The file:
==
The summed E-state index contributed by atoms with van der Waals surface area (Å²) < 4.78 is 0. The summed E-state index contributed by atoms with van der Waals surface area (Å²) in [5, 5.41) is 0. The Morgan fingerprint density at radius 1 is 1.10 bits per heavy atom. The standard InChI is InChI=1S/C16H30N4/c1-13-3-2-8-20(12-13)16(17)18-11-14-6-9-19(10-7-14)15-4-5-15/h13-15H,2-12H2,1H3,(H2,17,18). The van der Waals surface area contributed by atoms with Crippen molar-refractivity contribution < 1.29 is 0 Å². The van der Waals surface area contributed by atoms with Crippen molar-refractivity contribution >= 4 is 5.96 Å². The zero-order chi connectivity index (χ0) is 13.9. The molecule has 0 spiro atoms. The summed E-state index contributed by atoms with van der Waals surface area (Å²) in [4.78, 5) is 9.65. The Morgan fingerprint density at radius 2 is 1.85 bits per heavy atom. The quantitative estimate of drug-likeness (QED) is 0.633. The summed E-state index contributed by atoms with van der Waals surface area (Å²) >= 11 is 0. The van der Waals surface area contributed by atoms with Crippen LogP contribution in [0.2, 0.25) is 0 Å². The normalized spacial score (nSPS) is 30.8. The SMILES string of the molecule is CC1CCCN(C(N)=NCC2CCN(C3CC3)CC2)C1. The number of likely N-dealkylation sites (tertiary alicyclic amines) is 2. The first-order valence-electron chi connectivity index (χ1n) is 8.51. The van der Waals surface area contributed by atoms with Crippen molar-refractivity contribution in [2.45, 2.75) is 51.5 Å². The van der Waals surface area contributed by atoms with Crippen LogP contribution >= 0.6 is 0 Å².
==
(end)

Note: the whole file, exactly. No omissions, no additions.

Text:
The summed E-state index contributed by atoms with van der Waals surface area (Å²) < 4.78 is 0. The summed E-state index contributed by atoms with van der Waals surface area (Å²) in [5, 5.41) is 0. The Morgan fingerprint density at radius 1 is 1.10 bits per heavy atom. The standard InChI is InChI=1S/C16H30N4/c1-13-3-2-8-20(12-13)16(17)18-11-14-6-9-19(10-7-14)15-4-5-15/h13-15H,2-12H2,1H3,(H2,17,18). The van der Waals surface area contributed by atoms with Crippen molar-refractivity contribution < 1.29 is 0 Å². The van der Waals surface area contributed by atoms with Crippen molar-refractivity contribution >= 4 is 5.96 Å². The zero-order chi connectivity index (χ0) is 13.9. The molecule has 0 spiro atoms. The summed E-state index contributed by atoms with van der Waals surface area (Å²) in [4.78, 5) is 9.65. The Morgan fingerprint density at radius 2 is 1.85 bits per heavy atom. The quantitative estimate of drug-likeness (QED) is 0.633. The summed E-state index contributed by atoms with van der Waals surface area (Å²) >= 11 is 0. The van der Waals surface area contributed by atoms with Crippen LogP contribution in [0.2, 0.25) is 0 Å². The normalized spacial score (nSPS) is 30.8. The SMILES string of the molecule is CC1CCCN(C(N)=NCC2CCN(C3CC3)CC2)C1. The number of likely N-dealkylation sites (tertiary alicyclic amines) is 2. The first-order valence-electron chi connectivity index (χ1n) is 8.51. The van der Waals surface area contributed by atoms with Crippen molar-refractivity contribution in [2.45, 2.75) is 51.5 Å². The van der Waals surface area contributed by atoms with Crippen LogP contribution >= 0.6 is 0 Å².